Price Dispute Shows How China’s High-Speed Train Market Has Gone Off the Rails
(Beijing) — China’s main railway operator is demanding the nation’s top railway equipment-maker slash its prices on the next generation of high-speed trains.
The demand for lower prices highlights an unusual battle between two major state-run companies, both of which are vying to boost profitability in the era of state-owned enterprise (SOE) reform.
The demand by China Railway Corp. (CRC) has upset another state-owned giant, CRRC Corp. Ltd., its major equipment supplier, several sources at the two companies told Caixin.
The dispute means China’s new generation of high-speed trains, dubbed Fuxing, will be sold at a price as low as 130 million yuan ($19.25 million) per unit. In comparison, the price of Fuxing’s predecessor in 2016 was 170 million yuan per unit.
CRC has sound reasons for negotiating hard with manufacturer CRRC over the prices of the new trains, said a source at CRC who asked to remain anonymous because he was not authorized to speak publicly.
CRC’s argument is that it should receive a sizeable discount because it owns the intellectual property rights in the core components of the Fuxing train, the source said. It also believes, based on CRC’s own monitoring of raw-material prices, that CRRC isn’t offering a reasonable price.
A source at CRRC, however, argued that cutting prices for CRC “doesn’t make sense in any case” because the Fuxing train costs much more to build than its previous generation of high-speed train, the CRH380.
CRRC’s view is that the train is worth the higher price. For example, the Fuxing has a 30-year service life — 10 years longer than its predecessor — said the source at CRRC, who was not authorized to speak publicly. It has also been comprehensively upgraded to provide better service equipment, greater safety and more comfort to passengers.
Caixin sent both CRRC and CRC requests for a cost breakdown of the Fuxing train, but neither replied by the time of publication.
Out of balance
From 2010 to 2015, CRC got CRRC to lower by 3% to 5% the price of the high-speed trains it bought annually. In 2010, CRC paid 200 million yuan for each CRH380. In 2013, CRC paid 187 million yuan per train. By 2015, the price was down to 170 million yuan.
Considering CRC’s strong bargaining position, it is highly likely that the company will win a 20% price cut, a source at CRRC’s Qingdao-based subsidiary told Caixin.
CRRC has been leaning on its suppliers to lower costs. At the beginning of 2017, it hosted a meeting with suppliers where it demanded that they offer deep discounts of their own, said the source from CRRC Qingdao Sifang. The suppliers were not happy with the demand.
“The steepest acceptable price cut is 2%. If the price goes lower than that, we can’t do it,” said one supplier who did not wish to be named for fear of losing business.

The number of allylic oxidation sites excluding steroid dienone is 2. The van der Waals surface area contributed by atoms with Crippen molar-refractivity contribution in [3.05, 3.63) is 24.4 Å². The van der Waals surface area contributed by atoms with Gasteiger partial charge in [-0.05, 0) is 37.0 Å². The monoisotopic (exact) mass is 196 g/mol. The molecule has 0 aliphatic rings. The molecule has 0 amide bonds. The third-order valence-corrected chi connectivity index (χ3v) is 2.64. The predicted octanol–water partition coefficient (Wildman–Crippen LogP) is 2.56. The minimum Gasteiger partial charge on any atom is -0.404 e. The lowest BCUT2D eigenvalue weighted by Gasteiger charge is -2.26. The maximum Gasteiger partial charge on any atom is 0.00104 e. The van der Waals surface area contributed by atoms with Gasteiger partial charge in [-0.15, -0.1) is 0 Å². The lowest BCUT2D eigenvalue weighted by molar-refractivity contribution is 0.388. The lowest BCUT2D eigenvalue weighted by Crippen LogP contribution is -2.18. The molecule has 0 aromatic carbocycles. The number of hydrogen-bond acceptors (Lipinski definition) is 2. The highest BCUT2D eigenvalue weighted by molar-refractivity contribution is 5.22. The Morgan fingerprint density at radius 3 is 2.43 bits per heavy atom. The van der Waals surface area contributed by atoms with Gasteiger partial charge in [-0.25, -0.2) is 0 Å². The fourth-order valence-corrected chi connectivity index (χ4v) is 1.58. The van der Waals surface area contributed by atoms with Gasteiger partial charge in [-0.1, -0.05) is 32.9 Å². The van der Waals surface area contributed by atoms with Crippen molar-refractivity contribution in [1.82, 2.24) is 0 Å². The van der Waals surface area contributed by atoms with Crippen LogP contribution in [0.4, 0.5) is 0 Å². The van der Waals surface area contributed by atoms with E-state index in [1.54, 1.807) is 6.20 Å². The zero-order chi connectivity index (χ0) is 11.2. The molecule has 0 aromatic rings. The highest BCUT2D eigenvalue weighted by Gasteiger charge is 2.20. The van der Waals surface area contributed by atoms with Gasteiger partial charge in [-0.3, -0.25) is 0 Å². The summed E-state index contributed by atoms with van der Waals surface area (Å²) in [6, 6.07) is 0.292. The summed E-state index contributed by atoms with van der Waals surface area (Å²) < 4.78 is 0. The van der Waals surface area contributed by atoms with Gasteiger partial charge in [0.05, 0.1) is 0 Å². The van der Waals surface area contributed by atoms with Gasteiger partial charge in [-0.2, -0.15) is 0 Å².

CRC has had a lot of bargaining power in previous negotiations because it was the sole buyer facing off against four of CRRC’s core subsidiaries, each competing for its business.
CRRC underwent a transformation under China’s SOE reform — a plan seeking to change the way the government controls SOEs by running them according to market principles. The Hong Kong- and Shanghai-listed CRRC has granted four of its subsidiaries the freedom to vie for orders independently.
In contrast, CRC has remained more or less a monopoly. It doesn’t allow its 18 units to contact suppliers on their own, and it often bargains with each supplier itself to win orders.
CRC’s own reforms halted in 2013. If it also allowed its units to independently participate in bids, the market for high-speed trains would snap back into balance, said Zhao Jian, a professor at the School of Economics and Management at Beijing Jiaotong University.
The dispute over prices underlines the complicated relationship between the two state-owned giants, which are highly interdependent but fiercely competitive.
CRRC’s largest customer has always been either CRC or its predecessor, the Ministry of Railways. In 2016, sales to CRC accounted for 46% of CRRC’s total sales revenue. At times, that figure has been as high as 70%.
The two companies have been engaged in several disputes over the last few years as each has struggled to remain profitable while complying with government directives to become more independent and market-oriented.
One major dispute has involved Fuxing’s intellectual property rights. Negotiations in 2015 between CRC and CRRC — the two key players in the development of Fuxing trains — over the train’s intellectual property were mired in disputes in 2015. CRRC eventually gave in after CRC threatened to stop buying its trains.
Meanwhile, the two companies are both under enormous pressure to make a profit. For years, CRC has been struggling with massive debt. After the company was spun off from the now-defunct Ministry of Railways in 2013, its debt grew from 2.66 trillion yuan to 4.72 trillion yuan as of the first quarter of 2017.
As for CRRC, its annual net profit fell 4% year-on-year to 11.3 billion yuan in 2016 and is forecast to decline 20% to 30% in the first quarter of 2017 due to declining prices for high-speed trains, said the source at CRRC.
CRRC’s high-speed train unit is the single largest source of its profits, accounting for about 90% of the total, the source said.
The government needs to step in to resolve the conflict between the two monopolies, said Cui Changlin, a researcher at the China Society of Economic Reform. Regarding the dispute over the cost of the trains, for example, the bureau of commodity prices could get involved to determine whether CRRC’s train prices are reasonable.
Contact reporter Song Shiqing (email@example.com)
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